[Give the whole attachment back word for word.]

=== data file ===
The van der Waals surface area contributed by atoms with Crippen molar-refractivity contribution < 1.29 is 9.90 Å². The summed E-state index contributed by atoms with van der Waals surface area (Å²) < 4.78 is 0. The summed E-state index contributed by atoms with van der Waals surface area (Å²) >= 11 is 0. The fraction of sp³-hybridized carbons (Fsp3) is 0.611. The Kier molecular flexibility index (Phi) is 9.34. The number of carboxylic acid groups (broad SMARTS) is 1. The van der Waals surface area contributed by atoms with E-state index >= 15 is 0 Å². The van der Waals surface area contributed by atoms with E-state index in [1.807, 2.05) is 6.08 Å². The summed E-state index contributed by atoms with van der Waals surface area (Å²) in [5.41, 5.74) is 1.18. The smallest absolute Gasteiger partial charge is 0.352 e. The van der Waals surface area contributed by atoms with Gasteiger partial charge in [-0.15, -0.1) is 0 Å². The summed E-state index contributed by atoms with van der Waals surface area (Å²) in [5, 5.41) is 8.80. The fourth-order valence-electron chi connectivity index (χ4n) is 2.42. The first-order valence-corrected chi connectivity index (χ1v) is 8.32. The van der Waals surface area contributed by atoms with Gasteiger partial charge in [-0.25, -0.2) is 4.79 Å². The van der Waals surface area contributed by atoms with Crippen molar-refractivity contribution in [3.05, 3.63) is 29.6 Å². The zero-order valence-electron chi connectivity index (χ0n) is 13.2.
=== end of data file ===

The van der Waals surface area contributed by atoms with Crippen molar-refractivity contribution < 1.29 is 9.90 Å². The summed E-state index contributed by atoms with van der Waals surface area (Å²) < 4.78 is 0. The summed E-state index contributed by atoms with van der Waals surface area (Å²) >= 11 is 0. The fraction of sp³-hybridized carbons (Fsp3) is 0.611. The Kier molecular flexibility index (Phi) is 9.34. The number of carboxylic acid groups (broad SMARTS) is 1. The van der Waals surface area contributed by atoms with E-state index >= 15 is 0 Å². The van der Waals surface area contributed by atoms with E-state index in [1.807, 2.05) is 6.08 Å². The summed E-state index contributed by atoms with van der Waals surface area (Å²) in [5.41, 5.74) is 1.18. The smallest absolute Gasteiger partial charge is 0.352 e. The van der Waals surface area contributed by atoms with Gasteiger partial charge in [-0.15, -0.1) is 0 Å². The summed E-state index contributed by atoms with van der Waals surface area (Å²) in [5, 5.41) is 8.80. The fourth-order valence-electron chi connectivity index (χ4n) is 2.42. The first-order valence-corrected chi connectivity index (χ1v) is 8.32. The van der Waals surface area contributed by atoms with Gasteiger partial charge in [-0.25, -0.2) is 4.79 Å². The van der Waals surface area contributed by atoms with Crippen molar-refractivity contribution in [3.05, 3.63) is 29.6 Å². The zero-order valence-electron chi connectivity index (χ0n) is 13.2.